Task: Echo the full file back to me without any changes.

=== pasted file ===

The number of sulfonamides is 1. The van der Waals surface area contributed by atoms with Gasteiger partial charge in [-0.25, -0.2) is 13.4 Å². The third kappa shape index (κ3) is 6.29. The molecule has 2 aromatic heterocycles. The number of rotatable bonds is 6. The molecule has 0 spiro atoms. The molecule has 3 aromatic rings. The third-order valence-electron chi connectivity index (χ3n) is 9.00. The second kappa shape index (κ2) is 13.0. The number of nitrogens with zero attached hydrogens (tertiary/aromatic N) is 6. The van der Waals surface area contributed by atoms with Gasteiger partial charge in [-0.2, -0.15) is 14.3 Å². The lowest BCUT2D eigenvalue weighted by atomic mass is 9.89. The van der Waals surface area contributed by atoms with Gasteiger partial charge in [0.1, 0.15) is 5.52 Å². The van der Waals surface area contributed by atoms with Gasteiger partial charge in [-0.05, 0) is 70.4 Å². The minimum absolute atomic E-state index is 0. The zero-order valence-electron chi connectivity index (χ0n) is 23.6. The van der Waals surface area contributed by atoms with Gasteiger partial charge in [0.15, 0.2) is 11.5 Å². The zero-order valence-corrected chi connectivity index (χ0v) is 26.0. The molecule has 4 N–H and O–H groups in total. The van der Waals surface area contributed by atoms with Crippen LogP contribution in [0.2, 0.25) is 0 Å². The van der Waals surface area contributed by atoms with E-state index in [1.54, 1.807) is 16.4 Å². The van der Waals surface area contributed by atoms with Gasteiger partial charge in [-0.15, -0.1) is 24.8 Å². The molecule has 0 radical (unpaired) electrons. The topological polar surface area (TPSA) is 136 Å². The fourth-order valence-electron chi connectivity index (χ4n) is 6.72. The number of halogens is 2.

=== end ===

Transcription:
The number of sulfonamides is 1. The van der Waals surface area contributed by atoms with Gasteiger partial charge in [-0.25, -0.2) is 13.4 Å². The third kappa shape index (κ3) is 6.29. The molecule has 2 aromatic heterocycles. The number of rotatable bonds is 6. The molecule has 0 spiro atoms. The molecule has 3 aromatic rings. The third-order valence-electron chi connectivity index (χ3n) is 9.00. The second kappa shape index (κ2) is 13.0. The number of nitrogens with zero attached hydrogens (tertiary/aromatic N) is 6. The van der Waals surface area contributed by atoms with Gasteiger partial charge in [-0.2, -0.15) is 14.3 Å². The lowest BCUT2D eigenvalue weighted by atomic mass is 9.89. The van der Waals surface area contributed by atoms with Gasteiger partial charge in [0.1, 0.15) is 5.52 Å². The van der Waals surface area contributed by atoms with Gasteiger partial charge in [-0.05, 0) is 70.4 Å². The minimum absolute atomic E-state index is 0. The zero-order valence-electron chi connectivity index (χ0n) is 23.6. The van der Waals surface area contributed by atoms with Gasteiger partial charge in [0.15, 0.2) is 11.5 Å². The zero-order valence-corrected chi connectivity index (χ0v) is 26.0. The molecule has 4 N–H and O–H groups in total. The van der Waals surface area contributed by atoms with Crippen LogP contribution in [0.2, 0.25) is 0 Å². The van der Waals surface area contributed by atoms with E-state index in [1.54, 1.807) is 16.4 Å². The van der Waals surface area contributed by atoms with Gasteiger partial charge in [-0.15, -0.1) is 24.8 Å². The molecule has 0 radical (unpaired) electrons. The topological polar surface area (TPSA) is 136 Å². The fourth-order valence-electron chi connectivity index (χ4n) is 6.72. The number of halogens is 2.